A proposed pilot project would partner mental health professionals and local law enforcement officers on calls that involve a mental health crisis.
HB 2892 would create a grant from the Washington Association of Sheriffs and Police Chiefs to fund services from mental health professionals who would either go with police officers on calls or respond to scenes when requested. The bill was voted out of the House Public Safety Committee and advanced to the rules committee on last Thursday, Feb. 1.
“Our current system works, but I think it is a system that can be expensive and at times ineffective,” said Representative John Lovick, D-Snohomish, the bill’s prime sponsor. “Jails are not designed to be mental health treatment centers.”
Lovick said he brought the bill before lawmakers when he saw a similar program in action in Edmonds while he was volunteering at the Edmonds Gospel Mission. He said having a mental health professional on the scene can better serve someone in a crisis.
The legislation’s aim, he said, is to improve the initial law enforcement interaction with people in a crisis, increase bystander and officer safety, and connect those who need it with mental health services instead of jail.
“Somebody in a mental health crisis is not in and of themselves, by virtue of their crisis, committing a crime, but our system continues to send law enforcement officers as its only response,” said James McMahan, policy director of the Washington Association of Sheriffs and Police Chiefs.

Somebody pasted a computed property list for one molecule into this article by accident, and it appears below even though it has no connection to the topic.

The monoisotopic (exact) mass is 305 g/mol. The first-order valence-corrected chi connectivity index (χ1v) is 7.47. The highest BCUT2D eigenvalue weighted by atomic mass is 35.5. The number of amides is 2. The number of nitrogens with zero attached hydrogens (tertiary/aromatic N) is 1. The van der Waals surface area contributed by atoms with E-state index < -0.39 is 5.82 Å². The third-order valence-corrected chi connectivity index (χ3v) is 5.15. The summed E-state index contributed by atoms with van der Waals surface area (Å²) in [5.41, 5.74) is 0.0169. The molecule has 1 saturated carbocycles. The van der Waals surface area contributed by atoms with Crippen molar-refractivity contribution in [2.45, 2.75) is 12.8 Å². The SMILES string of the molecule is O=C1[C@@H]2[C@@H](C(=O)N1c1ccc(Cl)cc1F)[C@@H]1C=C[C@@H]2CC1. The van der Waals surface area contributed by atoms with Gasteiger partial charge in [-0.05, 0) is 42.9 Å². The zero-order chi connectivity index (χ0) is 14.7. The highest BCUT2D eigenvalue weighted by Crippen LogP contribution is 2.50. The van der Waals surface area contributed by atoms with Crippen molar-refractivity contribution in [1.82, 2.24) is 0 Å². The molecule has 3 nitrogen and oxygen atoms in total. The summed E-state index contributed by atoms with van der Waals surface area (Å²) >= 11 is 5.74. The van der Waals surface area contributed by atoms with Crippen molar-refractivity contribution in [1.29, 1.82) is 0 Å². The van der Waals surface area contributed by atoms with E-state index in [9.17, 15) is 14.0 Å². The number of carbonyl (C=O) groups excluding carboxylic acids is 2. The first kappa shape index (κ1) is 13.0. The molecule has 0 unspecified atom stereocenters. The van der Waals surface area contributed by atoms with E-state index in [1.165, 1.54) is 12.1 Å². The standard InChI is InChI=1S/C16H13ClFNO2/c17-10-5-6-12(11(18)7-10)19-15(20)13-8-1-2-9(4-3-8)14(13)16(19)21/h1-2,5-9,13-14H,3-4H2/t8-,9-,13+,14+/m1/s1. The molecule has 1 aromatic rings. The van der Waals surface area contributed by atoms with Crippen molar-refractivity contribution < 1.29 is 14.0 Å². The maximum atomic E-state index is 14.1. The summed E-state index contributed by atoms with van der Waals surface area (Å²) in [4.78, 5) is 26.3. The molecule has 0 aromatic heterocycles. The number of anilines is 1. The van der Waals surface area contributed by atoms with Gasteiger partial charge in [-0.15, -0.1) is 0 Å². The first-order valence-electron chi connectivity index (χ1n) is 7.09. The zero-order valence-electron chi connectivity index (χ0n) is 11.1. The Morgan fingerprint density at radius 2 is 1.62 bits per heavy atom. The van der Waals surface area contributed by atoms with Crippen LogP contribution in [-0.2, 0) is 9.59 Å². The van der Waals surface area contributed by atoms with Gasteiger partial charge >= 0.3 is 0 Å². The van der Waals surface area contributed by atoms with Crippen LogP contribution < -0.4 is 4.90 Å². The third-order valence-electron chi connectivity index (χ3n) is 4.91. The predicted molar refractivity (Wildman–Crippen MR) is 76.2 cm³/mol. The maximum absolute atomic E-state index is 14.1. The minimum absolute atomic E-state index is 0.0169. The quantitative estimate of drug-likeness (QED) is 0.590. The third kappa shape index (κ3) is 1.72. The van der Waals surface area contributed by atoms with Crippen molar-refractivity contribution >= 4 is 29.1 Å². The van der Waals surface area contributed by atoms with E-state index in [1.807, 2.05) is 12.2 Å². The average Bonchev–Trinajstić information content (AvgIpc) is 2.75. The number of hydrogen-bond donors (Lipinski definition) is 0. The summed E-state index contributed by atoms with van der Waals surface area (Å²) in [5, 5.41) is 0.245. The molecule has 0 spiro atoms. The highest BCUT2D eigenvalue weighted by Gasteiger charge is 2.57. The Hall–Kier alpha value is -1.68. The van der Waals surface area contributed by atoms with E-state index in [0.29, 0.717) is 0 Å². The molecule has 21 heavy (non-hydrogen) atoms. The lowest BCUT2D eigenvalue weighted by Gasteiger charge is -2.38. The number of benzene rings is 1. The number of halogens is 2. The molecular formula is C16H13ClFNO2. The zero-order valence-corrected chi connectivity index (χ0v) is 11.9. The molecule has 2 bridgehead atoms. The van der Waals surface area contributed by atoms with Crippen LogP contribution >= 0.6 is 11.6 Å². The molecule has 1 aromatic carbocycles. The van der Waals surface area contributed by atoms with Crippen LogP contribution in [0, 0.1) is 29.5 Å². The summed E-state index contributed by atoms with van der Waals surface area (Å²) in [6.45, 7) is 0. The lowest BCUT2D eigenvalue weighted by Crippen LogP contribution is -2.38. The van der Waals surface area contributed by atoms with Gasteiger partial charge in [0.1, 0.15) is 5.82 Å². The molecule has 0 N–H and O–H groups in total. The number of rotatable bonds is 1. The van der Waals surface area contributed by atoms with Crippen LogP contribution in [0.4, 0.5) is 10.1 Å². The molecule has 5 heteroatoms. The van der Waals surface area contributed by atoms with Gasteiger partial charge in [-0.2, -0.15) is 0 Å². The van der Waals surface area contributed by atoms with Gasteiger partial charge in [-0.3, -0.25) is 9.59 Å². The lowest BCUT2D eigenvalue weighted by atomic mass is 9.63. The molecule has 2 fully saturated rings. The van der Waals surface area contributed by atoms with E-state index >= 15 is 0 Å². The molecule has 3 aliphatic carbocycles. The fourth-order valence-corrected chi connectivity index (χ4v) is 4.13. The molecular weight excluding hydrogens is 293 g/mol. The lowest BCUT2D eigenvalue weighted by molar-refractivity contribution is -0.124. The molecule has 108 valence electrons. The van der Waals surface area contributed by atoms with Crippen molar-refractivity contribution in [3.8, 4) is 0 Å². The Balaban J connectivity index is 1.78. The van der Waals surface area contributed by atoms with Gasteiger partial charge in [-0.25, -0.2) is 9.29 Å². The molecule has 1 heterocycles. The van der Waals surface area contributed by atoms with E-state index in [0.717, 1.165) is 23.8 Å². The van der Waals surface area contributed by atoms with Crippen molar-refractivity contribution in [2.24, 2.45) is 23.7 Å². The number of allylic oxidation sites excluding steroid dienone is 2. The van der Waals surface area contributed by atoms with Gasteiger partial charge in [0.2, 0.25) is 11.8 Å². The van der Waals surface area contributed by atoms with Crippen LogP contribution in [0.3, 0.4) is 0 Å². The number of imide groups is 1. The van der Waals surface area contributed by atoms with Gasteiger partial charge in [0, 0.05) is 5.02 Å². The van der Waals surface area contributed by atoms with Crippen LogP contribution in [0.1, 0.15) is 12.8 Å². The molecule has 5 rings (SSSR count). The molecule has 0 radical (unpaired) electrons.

He said that the bill would require the Washington Association of Sheriffs and Police Chiefs to provide a study of the grant program’s effectiveness to make sure it works. He said that could establish a foundation on which to build future response teams.
“We see cities as policy innovation mechanisms, as agents,” said Logan Bahr, government relations advocate for the Association of Washington Cities. “This is a great marriage between the state and locals in responding to the needs of our communities.”
Partnerships with mental health professionals have already proven effective. McMahan explained two working models: the Seattle model, in which a professional is in the passenger seat of a patrol vehicle, and the navigator model, in which a mental health professional goes to a scene on their own upon request of an officer who is already there.
“The most critical point in this program is to have the mental health professional there on scene in that moment of crisis,” McMahan said.
Karl Hatton, regional emergency communications director for Jefferson and Clallam counties, said 911 operators should be included in the program because they have the best sense of who needs to respond to a scene. He also said that ongoing training for 911 operators should be included in the bill’s language so they know how to best respond as the first point of contact.
Lovick said he is seeking at least a couple million dollars for the grant and hopes to implement at least one project on each side of the state. The funding could come from a small surcharge on traffic citations. However, the funding won’t be determined until the bill reaches the appropriations committee.
The bill was introduced late in the session, but Lovick is optimistic that it will pass this year.
“If we do it, it’s going to be done this year,” he said. “This is really a time to bring the community together to see what we can do to work with the vulnerable population.”
Chair of the House Public Safety Committee Roger Goodman, D-Kirkland, sponsored a similar bill, HB 2234, which has a companion bill in the Senate, SB 5970, sponsored by Senator David Frockt, D-Kenmore.